Hey multiple sclerosis family,
My name is Liz Walters, and I’m a little new to this tribe. But honestly, I’m changed for the better because of it. I’m a senior in college at a big southern state school, my major is psychology, I love to paint, and of course I have relapsing remitting multiple sclerosis. I grew up in South Carolina, low-country sailing and spending every moment I could on the boat or in the water.
Being only 21, I know I’m relatively young to be diagnosed, but my doctors think I’ve been fighting MS symptoms since I was 16 years old based on my retina problems history.
Other than that small detail, I’m a very normal college girl who just lives with a few more “if” clauses. When I say “if” clauses I mean:
- Wow, I’m so excited to study abroad in May, but what if I have a massive episode and have to go home or I’m relatively helpless alone on the streets of Italy?
- Wow I really like this guy but what if his ideal girl isn’t exactly the full package when it comes to health (and before you say that’s ridiculous, I urge you to imagine a 20 something male pushing a wheelchair around a frat party).
- I want this job so badly, but their health insurance is terrible, and if I’m not off my parents by the time I’m 26, I’ll probably end up dead in a ditch.
Of course, these are all dramatized for effect, and if you’re my parents, I can imagine the eye-rolls you’re giving me. And it’s true there will be more days to go to Italy if the worst does occur, and I’m worthy of being loved by someone (baggage and all), and who knows what health care will look like in 5 years.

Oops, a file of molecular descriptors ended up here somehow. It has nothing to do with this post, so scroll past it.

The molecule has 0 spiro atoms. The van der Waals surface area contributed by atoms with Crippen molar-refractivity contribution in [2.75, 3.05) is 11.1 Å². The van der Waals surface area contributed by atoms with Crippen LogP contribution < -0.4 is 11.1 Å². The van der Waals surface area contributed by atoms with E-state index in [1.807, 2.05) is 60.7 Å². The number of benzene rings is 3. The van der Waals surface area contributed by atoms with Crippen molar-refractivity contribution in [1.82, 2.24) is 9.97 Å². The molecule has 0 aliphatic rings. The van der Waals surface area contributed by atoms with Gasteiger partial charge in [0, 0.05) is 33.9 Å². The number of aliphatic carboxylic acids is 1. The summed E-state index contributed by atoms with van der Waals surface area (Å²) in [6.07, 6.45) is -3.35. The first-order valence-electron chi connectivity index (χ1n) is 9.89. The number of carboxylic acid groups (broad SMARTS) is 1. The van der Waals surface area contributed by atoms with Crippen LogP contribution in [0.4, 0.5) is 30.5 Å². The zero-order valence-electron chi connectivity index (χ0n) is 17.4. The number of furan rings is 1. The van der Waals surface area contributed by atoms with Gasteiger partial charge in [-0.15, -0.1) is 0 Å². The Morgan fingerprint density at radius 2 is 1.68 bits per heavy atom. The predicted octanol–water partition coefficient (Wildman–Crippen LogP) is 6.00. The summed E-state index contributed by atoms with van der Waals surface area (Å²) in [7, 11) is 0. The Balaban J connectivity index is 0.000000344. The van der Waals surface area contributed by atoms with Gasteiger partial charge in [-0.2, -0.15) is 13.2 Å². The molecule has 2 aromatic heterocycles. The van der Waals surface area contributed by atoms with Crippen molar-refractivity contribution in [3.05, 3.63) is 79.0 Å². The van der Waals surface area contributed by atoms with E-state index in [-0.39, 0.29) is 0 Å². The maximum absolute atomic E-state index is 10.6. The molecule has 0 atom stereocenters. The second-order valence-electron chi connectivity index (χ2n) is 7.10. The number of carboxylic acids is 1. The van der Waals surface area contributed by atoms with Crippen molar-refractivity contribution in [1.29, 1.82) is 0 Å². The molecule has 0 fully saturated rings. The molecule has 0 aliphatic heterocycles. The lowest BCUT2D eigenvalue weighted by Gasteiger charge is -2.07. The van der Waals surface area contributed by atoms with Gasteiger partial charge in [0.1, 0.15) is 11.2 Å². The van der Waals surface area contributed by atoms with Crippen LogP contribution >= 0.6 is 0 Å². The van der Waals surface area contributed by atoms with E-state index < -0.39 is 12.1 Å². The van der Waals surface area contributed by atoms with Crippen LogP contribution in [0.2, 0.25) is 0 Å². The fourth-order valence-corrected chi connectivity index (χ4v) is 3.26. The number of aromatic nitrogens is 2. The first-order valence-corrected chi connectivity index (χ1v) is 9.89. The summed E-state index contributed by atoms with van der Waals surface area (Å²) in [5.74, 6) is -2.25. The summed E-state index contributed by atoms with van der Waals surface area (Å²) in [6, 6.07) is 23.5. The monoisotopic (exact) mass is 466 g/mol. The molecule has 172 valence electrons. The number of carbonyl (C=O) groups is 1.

But all of these “if” clauses lead to a grandeur aspect of my MS, considering I live very little to no daily symptoms (and hopefully will remain that way for a very long time). That element that is introduced is the idea that one plans for these things. You see, my dear friends, I am what we call NOT a planner. My mother is a planner, and I am “last minute Liz.”
I’m the friend that decides the moment of, and all my life these impromptu adventures have brought me so much joy and so many memories. I am among the amazing single 21-year-old girls that have the blessing of being, for lack of a better term, free.
I think like everything in life, God plans it out so perfectly that we can’t ever truly understand the intricate details of what is at play. Perhaps I have MS because my gypsy nature allows me to let go of these worries that would occupy others’ thoughts pervasively. Perhaps it is so I’ll maybe plan ahead a little more before I end up somewhere without my medicine, and in turn start my papers sooner than the day before.
Or maybe it is so I can write this post, for you, for everyone who knows what it feels like to be young and alive without a care in the world, until you are forced to have a care. Here is what I have learned: never change. MS should never prevent you from living how you want, but in the case that it does someday you’ll need to remember the times you said “yes” to an adventure without a second thought, and it’ll all have been worthwhile.
Editor’s note: If you are newly diagnosed with MS, learn more here. Also refer to the Society’s 31-page starter guide, Knowledge is Power, which will give you an overview of everything you need to know, right now.
There are so many advantages to riding a horse when you’re living with MS.